Asthma often begins in early childhood – but diagnosing the condition in the very young can be challenging because it is based largely on symptoms and is not easily confirmed by lung function testing. In addition, symptoms such as wheezing and coughing often are related to or occur with common viral infections.

Enter the new Pediatric Asthma Yardstick.

Published in the June 2018 issue of the Annals of Allergy, Asthma & Immunology, the set of practical recommendations offers guidance “for how to move forward with children whose asthma is not under control,” says Bradley Chipps, MD, a pediatric allergist and lead author of the Yardstick. Dr. Chipps is also 2018 president of the American College of Allergy, Asthma & Immunology.

“The Yardstick describes controller treatments at different levels of severity for all ages, the choices available for parents for their child, and how to start, step up or adjust therapy,” he says.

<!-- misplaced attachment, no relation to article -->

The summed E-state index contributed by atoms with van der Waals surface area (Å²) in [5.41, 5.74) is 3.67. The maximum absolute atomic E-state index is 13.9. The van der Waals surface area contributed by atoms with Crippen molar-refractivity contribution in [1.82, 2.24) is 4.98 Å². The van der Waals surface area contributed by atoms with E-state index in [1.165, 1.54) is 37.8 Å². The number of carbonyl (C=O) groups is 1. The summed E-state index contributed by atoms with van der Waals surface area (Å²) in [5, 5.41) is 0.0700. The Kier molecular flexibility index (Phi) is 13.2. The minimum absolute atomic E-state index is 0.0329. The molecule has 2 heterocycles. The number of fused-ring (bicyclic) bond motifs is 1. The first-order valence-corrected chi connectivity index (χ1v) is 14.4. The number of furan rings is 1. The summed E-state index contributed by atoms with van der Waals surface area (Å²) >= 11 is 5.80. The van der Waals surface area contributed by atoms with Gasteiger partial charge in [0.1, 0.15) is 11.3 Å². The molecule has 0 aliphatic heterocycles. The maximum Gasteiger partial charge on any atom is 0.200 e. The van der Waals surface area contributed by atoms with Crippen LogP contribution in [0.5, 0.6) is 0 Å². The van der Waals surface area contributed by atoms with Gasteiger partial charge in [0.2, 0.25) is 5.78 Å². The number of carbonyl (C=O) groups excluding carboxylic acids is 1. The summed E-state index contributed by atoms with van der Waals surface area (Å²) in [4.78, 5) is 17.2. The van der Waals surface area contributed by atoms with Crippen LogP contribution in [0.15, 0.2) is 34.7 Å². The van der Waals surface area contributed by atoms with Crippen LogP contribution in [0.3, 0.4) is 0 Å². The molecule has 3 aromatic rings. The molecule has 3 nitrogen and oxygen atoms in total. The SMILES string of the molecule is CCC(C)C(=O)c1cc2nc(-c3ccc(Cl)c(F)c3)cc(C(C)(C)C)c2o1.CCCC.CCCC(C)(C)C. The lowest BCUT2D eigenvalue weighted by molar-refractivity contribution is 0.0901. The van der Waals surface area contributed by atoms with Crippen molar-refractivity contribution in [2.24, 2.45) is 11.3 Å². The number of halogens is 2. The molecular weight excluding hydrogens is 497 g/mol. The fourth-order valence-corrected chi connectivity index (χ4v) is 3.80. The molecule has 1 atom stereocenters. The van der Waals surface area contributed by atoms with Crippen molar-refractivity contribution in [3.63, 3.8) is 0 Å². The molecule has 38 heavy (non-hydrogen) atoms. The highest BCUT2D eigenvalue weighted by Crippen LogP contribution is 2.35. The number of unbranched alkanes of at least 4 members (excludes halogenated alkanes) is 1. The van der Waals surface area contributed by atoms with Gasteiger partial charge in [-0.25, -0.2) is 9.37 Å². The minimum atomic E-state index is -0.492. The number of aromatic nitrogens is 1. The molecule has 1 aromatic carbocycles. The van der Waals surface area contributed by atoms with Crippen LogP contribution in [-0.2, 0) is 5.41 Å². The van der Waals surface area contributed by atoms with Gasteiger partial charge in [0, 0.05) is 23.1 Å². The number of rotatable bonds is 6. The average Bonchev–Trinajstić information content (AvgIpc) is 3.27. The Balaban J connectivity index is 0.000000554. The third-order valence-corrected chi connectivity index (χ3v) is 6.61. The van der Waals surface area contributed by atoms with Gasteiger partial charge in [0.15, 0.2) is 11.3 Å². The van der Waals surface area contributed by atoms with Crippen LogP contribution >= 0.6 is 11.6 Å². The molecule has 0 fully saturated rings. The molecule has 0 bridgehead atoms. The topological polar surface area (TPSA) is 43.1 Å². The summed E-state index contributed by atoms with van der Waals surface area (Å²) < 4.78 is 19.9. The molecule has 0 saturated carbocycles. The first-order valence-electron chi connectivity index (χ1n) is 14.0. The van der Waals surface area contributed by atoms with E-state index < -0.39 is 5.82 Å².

The Pediatric Asthma Yardstick follows the Asthma Yardstick for adults, which was released in 2017.

Diagnosis and management of asthma can differ among childhood age groups. The Yardstick separates children into three categories: infants and young children (0-5 years); school-age children (6-11 years); and adolescents (12-18 years). It uses patient profiles to help doctors identify what steps can be taken in treatment.

“Differences in diagnosis and management of asthma in children reflect differences in development of their respiratory systems, particularly for young children,” says Leonard Bacharier, MD, co-author of the Yardstick. “Other factors include challenges related to daily activities and emotional and social concerns, particularly for adolescents.”

The Pediatric Asthma Yardstick recommendations can be found at